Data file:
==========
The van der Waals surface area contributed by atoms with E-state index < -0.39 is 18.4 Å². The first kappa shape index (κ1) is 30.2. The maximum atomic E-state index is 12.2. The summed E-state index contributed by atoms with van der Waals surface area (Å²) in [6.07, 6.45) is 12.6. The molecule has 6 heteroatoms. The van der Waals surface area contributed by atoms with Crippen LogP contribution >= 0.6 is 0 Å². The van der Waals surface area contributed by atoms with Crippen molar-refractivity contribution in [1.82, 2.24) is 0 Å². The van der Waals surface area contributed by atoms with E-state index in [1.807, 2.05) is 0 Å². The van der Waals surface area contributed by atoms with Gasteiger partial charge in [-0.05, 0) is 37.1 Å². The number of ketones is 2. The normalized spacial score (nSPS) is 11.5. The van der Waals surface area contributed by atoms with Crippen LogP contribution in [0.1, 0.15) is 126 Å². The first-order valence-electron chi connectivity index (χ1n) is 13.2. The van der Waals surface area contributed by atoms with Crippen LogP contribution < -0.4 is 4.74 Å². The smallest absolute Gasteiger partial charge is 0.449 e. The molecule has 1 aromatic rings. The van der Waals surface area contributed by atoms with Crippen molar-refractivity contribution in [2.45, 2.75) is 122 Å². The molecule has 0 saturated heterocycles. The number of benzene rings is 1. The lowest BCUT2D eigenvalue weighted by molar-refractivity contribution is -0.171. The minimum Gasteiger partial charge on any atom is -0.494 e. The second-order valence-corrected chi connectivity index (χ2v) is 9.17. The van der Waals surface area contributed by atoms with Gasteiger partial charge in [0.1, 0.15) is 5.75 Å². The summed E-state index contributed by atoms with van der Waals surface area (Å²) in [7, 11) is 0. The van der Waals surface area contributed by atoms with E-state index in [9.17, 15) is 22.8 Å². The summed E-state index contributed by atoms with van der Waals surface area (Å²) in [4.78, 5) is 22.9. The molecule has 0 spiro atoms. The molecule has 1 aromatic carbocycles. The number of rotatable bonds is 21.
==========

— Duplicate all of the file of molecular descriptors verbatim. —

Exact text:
The van der Waals surface area contributed by atoms with E-state index < -0.39 is 18.4 Å². The first kappa shape index (κ1) is 30.2. The maximum atomic E-state index is 12.2. The summed E-state index contributed by atoms with van der Waals surface area (Å²) in [6.07, 6.45) is 12.6. The molecule has 6 heteroatoms. The van der Waals surface area contributed by atoms with Crippen LogP contribution >= 0.6 is 0 Å². The van der Waals surface area contributed by atoms with Crippen molar-refractivity contribution in [1.82, 2.24) is 0 Å². The van der Waals surface area contributed by atoms with E-state index in [1.807, 2.05) is 0 Å². The van der Waals surface area contributed by atoms with Gasteiger partial charge in [-0.05, 0) is 37.1 Å². The number of ketones is 2. The normalized spacial score (nSPS) is 11.5. The van der Waals surface area contributed by atoms with Crippen LogP contribution in [0.1, 0.15) is 126 Å². The first-order valence-electron chi connectivity index (χ1n) is 13.2. The van der Waals surface area contributed by atoms with Crippen LogP contribution < -0.4 is 4.74 Å². The smallest absolute Gasteiger partial charge is 0.449 e. The molecule has 1 aromatic rings. The van der Waals surface area contributed by atoms with Crippen molar-refractivity contribution in [2.45, 2.75) is 122 Å². The molecule has 0 saturated heterocycles. The number of benzene rings is 1. The lowest BCUT2D eigenvalue weighted by molar-refractivity contribution is -0.171. The minimum Gasteiger partial charge on any atom is -0.494 e. The second-order valence-corrected chi connectivity index (χ2v) is 9.17. The van der Waals surface area contributed by atoms with Gasteiger partial charge in [0.1, 0.15) is 5.75 Å². The summed E-state index contributed by atoms with van der Waals surface area (Å²) in [7, 11) is 0. The van der Waals surface area contributed by atoms with E-state index in [9.17, 15) is 22.8 Å². The summed E-state index contributed by atoms with van der Waals surface area (Å²) in [4.78, 5) is 22.9. The molecule has 0 spiro atoms. The molecule has 1 aromatic carbocycles. The number of rotatable bonds is 21.